NOTE: The estimated water consumption for hydrogen is calculated for 100% production from water electrolysis. Other renewables include wind, PV, geothermal and solar thermal, and excludes hydropower. Fossil fuel and biofuel numbers represent water consumption during primary energy production. All other numbers (except hydrogen) represent water consumption during power generation.


Improving Transportation and Storage Infrastructure

Encouragement of early innovations within hydrogen clusters will lessen the reliance on substantial new investments in hydrogen transportation infrastructure for the clean hydrogen economy's early take-off. The expense of transporting hydrogen can add a significant amount to the delivered cost. However, more extensive hydrogen distribution networks may be required in the future, allowing for more scattered hydrogen production, storage, and use.

Partially upgrading existing gas networks to support hydrogen transport is expected to be one of them. Storage investments will become more necessary over time, especially if hydrogen begins to play a larger role in achieving seasonal balance in the power system.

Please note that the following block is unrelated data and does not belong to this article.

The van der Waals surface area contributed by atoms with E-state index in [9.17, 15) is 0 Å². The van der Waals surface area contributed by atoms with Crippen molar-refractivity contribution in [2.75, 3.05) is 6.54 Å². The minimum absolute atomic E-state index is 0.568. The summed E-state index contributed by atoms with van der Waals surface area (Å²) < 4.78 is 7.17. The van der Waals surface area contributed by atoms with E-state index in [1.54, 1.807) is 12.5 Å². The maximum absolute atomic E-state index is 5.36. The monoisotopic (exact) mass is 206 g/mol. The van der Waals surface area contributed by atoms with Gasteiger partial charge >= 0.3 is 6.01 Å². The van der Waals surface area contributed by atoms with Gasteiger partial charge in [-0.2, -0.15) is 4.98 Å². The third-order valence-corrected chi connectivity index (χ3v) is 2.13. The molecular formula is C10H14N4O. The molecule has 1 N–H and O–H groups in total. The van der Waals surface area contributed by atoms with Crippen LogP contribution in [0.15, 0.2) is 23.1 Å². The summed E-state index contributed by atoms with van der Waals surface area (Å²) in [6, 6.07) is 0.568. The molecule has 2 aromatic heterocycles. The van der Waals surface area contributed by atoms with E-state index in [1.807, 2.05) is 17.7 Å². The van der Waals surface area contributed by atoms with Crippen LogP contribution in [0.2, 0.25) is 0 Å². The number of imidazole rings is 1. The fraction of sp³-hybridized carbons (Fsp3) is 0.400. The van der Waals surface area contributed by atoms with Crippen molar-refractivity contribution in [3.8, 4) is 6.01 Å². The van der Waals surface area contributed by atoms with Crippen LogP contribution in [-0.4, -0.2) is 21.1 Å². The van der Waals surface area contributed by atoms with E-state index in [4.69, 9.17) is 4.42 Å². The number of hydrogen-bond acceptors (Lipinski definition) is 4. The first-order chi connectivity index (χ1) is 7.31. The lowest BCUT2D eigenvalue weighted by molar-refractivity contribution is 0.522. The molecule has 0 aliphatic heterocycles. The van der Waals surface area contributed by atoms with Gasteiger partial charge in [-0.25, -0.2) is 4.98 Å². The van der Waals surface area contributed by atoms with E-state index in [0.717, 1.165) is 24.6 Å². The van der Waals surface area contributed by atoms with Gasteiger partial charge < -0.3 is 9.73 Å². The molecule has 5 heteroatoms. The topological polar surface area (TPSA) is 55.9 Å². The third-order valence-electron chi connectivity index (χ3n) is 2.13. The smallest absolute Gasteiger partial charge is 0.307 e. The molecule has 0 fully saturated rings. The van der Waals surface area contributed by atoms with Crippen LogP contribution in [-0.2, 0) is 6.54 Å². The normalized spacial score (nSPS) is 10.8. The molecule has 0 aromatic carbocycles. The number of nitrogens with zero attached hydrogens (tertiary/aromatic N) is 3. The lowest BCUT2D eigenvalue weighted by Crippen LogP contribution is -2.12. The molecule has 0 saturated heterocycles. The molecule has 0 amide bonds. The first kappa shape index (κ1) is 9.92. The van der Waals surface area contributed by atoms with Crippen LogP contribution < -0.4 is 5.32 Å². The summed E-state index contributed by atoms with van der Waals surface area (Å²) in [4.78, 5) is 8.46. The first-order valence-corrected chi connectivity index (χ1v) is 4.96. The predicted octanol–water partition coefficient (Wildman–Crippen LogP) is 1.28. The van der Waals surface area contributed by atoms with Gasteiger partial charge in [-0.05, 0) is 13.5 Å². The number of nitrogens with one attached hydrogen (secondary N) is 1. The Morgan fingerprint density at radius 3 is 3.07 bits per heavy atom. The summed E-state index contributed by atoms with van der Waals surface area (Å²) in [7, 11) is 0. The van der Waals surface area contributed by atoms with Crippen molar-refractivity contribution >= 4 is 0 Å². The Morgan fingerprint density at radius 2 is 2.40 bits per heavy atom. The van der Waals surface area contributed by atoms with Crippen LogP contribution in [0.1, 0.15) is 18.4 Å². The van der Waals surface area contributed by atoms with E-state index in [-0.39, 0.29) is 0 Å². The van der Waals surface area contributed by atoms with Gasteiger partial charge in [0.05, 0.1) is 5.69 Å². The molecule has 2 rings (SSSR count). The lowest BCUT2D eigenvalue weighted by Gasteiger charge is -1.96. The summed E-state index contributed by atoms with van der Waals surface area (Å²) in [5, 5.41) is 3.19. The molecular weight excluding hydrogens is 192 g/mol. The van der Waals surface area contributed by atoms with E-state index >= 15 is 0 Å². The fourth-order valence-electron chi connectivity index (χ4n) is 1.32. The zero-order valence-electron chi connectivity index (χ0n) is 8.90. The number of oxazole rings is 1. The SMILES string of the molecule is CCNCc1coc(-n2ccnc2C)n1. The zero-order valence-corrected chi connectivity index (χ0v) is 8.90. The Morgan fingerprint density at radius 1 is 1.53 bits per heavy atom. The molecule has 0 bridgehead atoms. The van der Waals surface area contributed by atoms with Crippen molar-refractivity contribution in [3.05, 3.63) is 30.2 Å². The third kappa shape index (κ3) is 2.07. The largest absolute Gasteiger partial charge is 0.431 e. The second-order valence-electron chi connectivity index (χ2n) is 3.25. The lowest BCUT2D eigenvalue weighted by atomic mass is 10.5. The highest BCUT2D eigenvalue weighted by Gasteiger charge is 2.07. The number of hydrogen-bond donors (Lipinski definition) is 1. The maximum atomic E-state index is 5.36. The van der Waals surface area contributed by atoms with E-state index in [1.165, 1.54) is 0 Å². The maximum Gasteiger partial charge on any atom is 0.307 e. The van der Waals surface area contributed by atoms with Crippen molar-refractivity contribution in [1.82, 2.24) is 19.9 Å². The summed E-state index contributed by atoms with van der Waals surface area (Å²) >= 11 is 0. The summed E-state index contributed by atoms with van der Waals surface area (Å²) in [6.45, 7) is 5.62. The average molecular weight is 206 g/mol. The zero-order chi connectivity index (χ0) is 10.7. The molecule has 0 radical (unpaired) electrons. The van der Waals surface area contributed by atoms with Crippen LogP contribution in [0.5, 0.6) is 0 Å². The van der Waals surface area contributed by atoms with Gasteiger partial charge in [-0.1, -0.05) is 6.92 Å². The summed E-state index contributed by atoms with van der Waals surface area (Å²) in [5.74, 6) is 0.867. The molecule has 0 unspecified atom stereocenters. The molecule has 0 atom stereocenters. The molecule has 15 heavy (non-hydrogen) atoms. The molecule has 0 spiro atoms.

Given the disparities in the availability of large-scale geological hydrogen storage, government-level strategic planning for these infrastructure investments will be required. National policies should also evaluate whether they want to be a hydrogen exporter or a hydrogen importer, and create international partnerships appropriately.

As a consequence, the value of transportation and storage infrastructure is projected to rise over time. Moreover, infrastructure investments could equal or exceed those required for green/blue hydrogen production assets, while remaining significantly lower than those required to build the zero-carbon electricity generation capacity necessary to support a massive scale-up of green hydrogen production. This investment, however, will be far less than the large-scale transportation investments required for today's international fossil fuel trade.


Targets for 2025 and 2030

Due to the small scale of clean hydrogen deployment today (less than 1% of dedicated production), a substantial acceleration is required to enable the hydrogen economy to scale up. Targets for the overall development of production, transportation, and demand can assist unlock a self-reinforcing cycle of private investment for each step of the value chain by giving investors more assurance. These goals must be defined at the national level, but the orders of the magnitude required can be demonstrated at the global level. Over the next decade, a large increase in clean hydrogen production and consumption is required — globally, by 2030:

  • By 2030, clean hydrogen production should exceed 50 Mt, lowering average clean hydrogen production costs in all regions and putting capacity expansion on track to meet 2050 targets.
  • The majority of the equivalent demand (60 percent or more) should come from decarbonization of existing hydrogen uses, as well as early scale-up of major new hydrogen uses in transportation and industry.